Raniera Proctor has been crowned the NZ Longboard open men's champion at the 2021 Nationals held in Piha, claiming his third title in 12 years.
A staunch advocate for Te Reo and Tikanga, Proctor says surfing is a pathway for Māori to stay healthy and connected to Atua Māori.
“Māori have been surfing for a long time, with our ancestors being the real experts at it. We’re an ocean people, so all I do is celebrate our culture within this sport. And there’s the goal of sharing this gift with my children, being with Tāwhirimātea and Tangaroa. This sport is therapeutic for Māori so that’s also what I’m about, is promoting the values and great benefits that can be reaped by Māori.”
It's been nine years since he last took out the competition, and he's back on top.
“In the past few years I’ve been feeling keen. The body has aged into the dad-bod but the skills are still there, so that’s all I’m doing is going back to compete and test my skills against the skills of others, and much to my surprise I won.”
Not only a champion surfer, the Kōhanga Reo National Trust member is a champion for Te Reo and Tikanga who sees surfing as a natural avenue for Māori to maintain balance.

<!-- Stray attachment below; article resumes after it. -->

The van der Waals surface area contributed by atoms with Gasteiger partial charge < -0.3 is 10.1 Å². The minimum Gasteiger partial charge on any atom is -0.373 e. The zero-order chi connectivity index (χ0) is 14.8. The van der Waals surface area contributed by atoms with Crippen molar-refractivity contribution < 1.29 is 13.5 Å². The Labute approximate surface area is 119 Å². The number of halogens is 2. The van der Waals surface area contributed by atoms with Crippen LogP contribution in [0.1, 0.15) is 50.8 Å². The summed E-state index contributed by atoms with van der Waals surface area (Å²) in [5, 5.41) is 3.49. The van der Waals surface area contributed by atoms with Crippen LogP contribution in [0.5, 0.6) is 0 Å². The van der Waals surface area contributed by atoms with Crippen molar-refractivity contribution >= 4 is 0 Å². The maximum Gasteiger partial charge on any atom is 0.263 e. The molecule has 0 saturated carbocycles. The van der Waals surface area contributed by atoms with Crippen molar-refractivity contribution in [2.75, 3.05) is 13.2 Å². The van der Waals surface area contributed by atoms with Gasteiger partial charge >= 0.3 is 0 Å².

“My main goal is to encourage Maori to get into the sea, through surfing, through Waka Ama, and pursue the lineage of our ancestors, to seek health in this dynamic world. We’ve made it out of Covid-19 into the world of light, this is perhaps a remedy for us going forward, the many pursuits in the ocean and surfing is one of those healing pathways for us.”
A humble family-man, he's keeping that which matters most at the forefront of his thoughts and actions.
“I’d like to acknowledge my children, who have been at home sad [missing their Dad], now I have time to get back to being a father, in this nice Tūranga summer. Te Tairāwhiti made me, and I’ve come back with the national title to share it with everyone.”
Gisborne Boardriders took the Best Club at the surfing nationals, with eight titles.